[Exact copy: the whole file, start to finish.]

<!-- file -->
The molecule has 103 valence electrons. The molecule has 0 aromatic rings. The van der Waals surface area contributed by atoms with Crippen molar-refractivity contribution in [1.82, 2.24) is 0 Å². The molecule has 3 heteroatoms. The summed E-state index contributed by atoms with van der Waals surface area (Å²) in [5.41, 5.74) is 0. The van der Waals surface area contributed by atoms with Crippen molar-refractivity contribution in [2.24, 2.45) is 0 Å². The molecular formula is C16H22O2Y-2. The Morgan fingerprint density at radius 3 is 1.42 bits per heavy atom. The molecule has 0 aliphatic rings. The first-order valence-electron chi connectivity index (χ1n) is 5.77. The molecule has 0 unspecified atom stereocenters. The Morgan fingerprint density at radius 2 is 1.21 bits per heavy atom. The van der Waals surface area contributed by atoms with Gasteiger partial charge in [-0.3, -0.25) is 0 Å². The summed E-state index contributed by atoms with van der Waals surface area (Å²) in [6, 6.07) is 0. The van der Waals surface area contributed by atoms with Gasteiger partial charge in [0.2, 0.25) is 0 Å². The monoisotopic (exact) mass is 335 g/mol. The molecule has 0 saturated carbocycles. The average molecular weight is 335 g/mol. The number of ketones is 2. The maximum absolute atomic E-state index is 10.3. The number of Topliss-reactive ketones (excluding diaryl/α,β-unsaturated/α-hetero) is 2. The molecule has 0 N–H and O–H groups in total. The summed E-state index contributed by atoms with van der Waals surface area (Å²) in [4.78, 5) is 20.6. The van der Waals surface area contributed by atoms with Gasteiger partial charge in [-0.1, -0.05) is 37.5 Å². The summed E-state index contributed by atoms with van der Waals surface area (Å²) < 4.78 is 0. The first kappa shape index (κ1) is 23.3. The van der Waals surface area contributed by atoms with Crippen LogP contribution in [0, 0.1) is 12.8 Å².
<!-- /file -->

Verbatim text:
The molecule has 103 valence electrons. The molecule has 0 aromatic rings. The van der Waals surface area contributed by atoms with Crippen molar-refractivity contribution in [1.82, 2.24) is 0 Å². The molecule has 3 heteroatoms. The summed E-state index contributed by atoms with van der Waals surface area (Å²) in [5.41, 5.74) is 0. The van der Waals surface area contributed by atoms with Crippen molar-refractivity contribution in [2.24, 2.45) is 0 Å². The molecular formula is C16H22O2Y-2. The Morgan fingerprint density at radius 3 is 1.42 bits per heavy atom. The molecule has 0 aliphatic rings. The first-order valence-electron chi connectivity index (χ1n) is 5.77. The molecule has 0 unspecified atom stereocenters. The Morgan fingerprint density at radius 2 is 1.21 bits per heavy atom. The van der Waals surface area contributed by atoms with Gasteiger partial charge in [-0.3, -0.25) is 0 Å². The summed E-state index contributed by atoms with van der Waals surface area (Å²) in [6, 6.07) is 0. The van der Waals surface area contributed by atoms with Gasteiger partial charge in [0.2, 0.25) is 0 Å². The monoisotopic (exact) mass is 335 g/mol. The molecule has 0 saturated carbocycles. The average molecular weight is 335 g/mol. The number of ketones is 2. The maximum absolute atomic E-state index is 10.3. The number of Topliss-reactive ketones (excluding diaryl/α,β-unsaturated/α-hetero) is 2. The molecule has 0 N–H and O–H groups in total. The summed E-state index contributed by atoms with van der Waals surface area (Å²) in [4.78, 5) is 20.6. The van der Waals surface area contributed by atoms with Gasteiger partial charge in [-0.1, -0.05) is 37.5 Å². The summed E-state index contributed by atoms with van der Waals surface area (Å²) < 4.78 is 0. The first kappa shape index (κ1) is 23.3. The van der Waals surface area contributed by atoms with Crippen LogP contribution in [0, 0.1) is 12.8 Å².